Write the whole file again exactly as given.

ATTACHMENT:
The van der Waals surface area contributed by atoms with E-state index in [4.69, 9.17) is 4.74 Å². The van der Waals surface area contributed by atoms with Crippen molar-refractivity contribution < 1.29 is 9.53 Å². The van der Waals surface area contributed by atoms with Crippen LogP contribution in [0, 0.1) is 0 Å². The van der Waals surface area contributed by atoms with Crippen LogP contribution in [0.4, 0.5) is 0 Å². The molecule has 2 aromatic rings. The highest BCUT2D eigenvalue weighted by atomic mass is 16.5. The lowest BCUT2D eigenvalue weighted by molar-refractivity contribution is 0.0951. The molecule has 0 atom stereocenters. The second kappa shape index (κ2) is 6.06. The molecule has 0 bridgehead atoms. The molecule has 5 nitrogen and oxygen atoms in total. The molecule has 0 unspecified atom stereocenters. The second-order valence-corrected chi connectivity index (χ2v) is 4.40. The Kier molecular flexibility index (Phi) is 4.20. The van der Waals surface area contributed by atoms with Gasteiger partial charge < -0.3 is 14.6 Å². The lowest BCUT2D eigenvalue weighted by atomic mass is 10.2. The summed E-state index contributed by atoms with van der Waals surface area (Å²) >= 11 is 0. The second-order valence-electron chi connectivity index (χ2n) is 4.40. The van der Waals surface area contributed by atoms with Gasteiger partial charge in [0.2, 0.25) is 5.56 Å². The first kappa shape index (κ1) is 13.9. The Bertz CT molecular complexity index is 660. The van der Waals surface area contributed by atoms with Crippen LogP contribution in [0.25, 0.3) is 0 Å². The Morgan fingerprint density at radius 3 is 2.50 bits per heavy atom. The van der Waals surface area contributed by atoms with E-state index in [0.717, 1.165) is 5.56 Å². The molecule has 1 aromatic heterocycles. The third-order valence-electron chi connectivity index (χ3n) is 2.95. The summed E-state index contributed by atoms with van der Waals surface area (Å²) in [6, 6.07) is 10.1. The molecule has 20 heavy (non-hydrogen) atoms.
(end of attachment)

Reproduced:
The van der Waals surface area contributed by atoms with E-state index in [4.69, 9.17) is 4.74 Å². The van der Waals surface area contributed by atoms with Crippen molar-refractivity contribution < 1.29 is 9.53 Å². The van der Waals surface area contributed by atoms with Crippen LogP contribution in [0, 0.1) is 0 Å². The van der Waals surface area contributed by atoms with Crippen LogP contribution in [0.4, 0.5) is 0 Å². The molecule has 2 aromatic rings. The highest BCUT2D eigenvalue weighted by atomic mass is 16.5. The lowest BCUT2D eigenvalue weighted by molar-refractivity contribution is 0.0951. The molecule has 0 atom stereocenters. The second kappa shape index (κ2) is 6.06. The molecule has 0 bridgehead atoms. The molecule has 5 nitrogen and oxygen atoms in total. The molecule has 0 unspecified atom stereocenters. The second-order valence-corrected chi connectivity index (χ2v) is 4.40. The Kier molecular flexibility index (Phi) is 4.20. The van der Waals surface area contributed by atoms with Gasteiger partial charge < -0.3 is 14.6 Å². The lowest BCUT2D eigenvalue weighted by atomic mass is 10.2. The summed E-state index contributed by atoms with van der Waals surface area (Å²) >= 11 is 0. The second-order valence-electron chi connectivity index (χ2n) is 4.40. The van der Waals surface area contributed by atoms with Gasteiger partial charge in [0.2, 0.25) is 5.56 Å². The first kappa shape index (κ1) is 13.9. The Bertz CT molecular complexity index is 660. The van der Waals surface area contributed by atoms with Crippen LogP contribution in [0.25, 0.3) is 0 Å². The Morgan fingerprint density at radius 3 is 2.50 bits per heavy atom. The van der Waals surface area contributed by atoms with E-state index in [0.717, 1.165) is 5.56 Å². The molecule has 1 aromatic heterocycles. The third-order valence-electron chi connectivity index (χ3n) is 2.95. The summed E-state index contributed by atoms with van der Waals surface area (Å²) in [6, 6.07) is 10.1. The molecule has 20 heavy (non-hydrogen) atoms.